[ October 10, 2014 ]
In 2008 a 40th edition of Social Trends reported that more than three quarters of adults aged between 65 and 74 were obese or overweight.
Obesity is characterised by:
– Waist measurements in excess of 40″ in men and 35″ in women
– Blood pressure of or above 130/85, fasting glucose level of 110 mg/dl or higher
– HDL (‘good’ cholesterol) levels of less than 40mg/dl.
Obesity is increasing in the elderly, bringing massive and rapid changing burdens of ill health, with most of it connected to poor diet and inactivity.
Being obese often causes a number of other significant health problems, from difficulty with daily activities to serious health conditions that require regular medical attention. Being obese can also exacerbate existing health conditions, for example, irritating arthritis due to more weight being carried around, increasing fatigue and causing difficulty when doing physical activity.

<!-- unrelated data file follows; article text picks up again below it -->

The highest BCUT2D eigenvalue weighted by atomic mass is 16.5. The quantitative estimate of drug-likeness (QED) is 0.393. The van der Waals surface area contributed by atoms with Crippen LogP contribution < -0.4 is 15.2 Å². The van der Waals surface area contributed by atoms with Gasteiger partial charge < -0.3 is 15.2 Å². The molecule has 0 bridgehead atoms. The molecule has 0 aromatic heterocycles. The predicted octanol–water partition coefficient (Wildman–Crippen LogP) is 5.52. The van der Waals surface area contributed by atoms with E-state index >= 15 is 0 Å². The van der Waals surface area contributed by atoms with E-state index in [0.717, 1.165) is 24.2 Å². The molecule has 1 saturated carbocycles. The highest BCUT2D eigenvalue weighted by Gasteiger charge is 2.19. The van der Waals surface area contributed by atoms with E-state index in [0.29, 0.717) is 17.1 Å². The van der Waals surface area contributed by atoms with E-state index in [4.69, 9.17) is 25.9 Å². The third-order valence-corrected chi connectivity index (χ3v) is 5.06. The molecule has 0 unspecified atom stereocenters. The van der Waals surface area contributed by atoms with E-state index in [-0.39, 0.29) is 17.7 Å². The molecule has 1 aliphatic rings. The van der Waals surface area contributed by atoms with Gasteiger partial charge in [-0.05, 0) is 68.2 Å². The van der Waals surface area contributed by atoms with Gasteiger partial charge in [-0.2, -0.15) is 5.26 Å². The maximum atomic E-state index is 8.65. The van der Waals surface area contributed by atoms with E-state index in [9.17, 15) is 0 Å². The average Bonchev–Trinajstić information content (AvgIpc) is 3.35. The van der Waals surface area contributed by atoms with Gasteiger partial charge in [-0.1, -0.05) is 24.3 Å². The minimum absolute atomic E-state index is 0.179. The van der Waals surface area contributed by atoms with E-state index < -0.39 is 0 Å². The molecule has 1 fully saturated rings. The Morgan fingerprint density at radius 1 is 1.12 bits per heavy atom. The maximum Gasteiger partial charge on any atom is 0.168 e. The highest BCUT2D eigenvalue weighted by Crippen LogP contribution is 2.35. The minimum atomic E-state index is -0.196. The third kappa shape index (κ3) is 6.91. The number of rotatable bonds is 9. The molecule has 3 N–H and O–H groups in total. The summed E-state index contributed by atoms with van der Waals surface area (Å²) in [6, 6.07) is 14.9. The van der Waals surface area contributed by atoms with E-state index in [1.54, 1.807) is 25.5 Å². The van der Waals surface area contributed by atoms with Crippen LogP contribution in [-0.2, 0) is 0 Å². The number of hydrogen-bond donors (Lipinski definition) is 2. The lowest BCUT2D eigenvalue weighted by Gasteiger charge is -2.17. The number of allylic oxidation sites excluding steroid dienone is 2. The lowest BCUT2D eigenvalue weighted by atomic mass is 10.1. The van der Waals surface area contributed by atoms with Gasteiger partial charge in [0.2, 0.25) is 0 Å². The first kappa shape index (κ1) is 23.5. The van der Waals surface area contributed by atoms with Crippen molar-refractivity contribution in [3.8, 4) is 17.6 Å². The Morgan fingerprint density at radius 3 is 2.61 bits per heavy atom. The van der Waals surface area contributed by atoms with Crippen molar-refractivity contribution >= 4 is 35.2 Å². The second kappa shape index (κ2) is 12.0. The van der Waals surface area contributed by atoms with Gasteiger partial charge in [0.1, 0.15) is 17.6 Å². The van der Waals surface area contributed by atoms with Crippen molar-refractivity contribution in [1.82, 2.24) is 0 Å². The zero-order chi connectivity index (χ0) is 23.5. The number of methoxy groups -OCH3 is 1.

To help reduce obesity, there are a few simple tips that can help you take control of your weight:
Firstly, regular exercise really does make a difference. Moderate intensity exercise is physical activity that increases your heart and breathing rate, may make you sweat but allows you to still hold a normal conversation. Examples of this are fast walking, jogging, swimming and tennis; these should be done several times a week.
A healthy diet is also very important. By reducing unhealthy and high energy food choices such as fast food, processed food and sugary drinks and swapping them for healthier choices, you can reduce your calorie intake. Your diet should also include plenty of fruit and vegetables, starchy foods such as potatoes, pasta and rice, portions of protein from meat, fish, eggs and beans, some dairy products and small amounts of food or drink high in fat and sugar.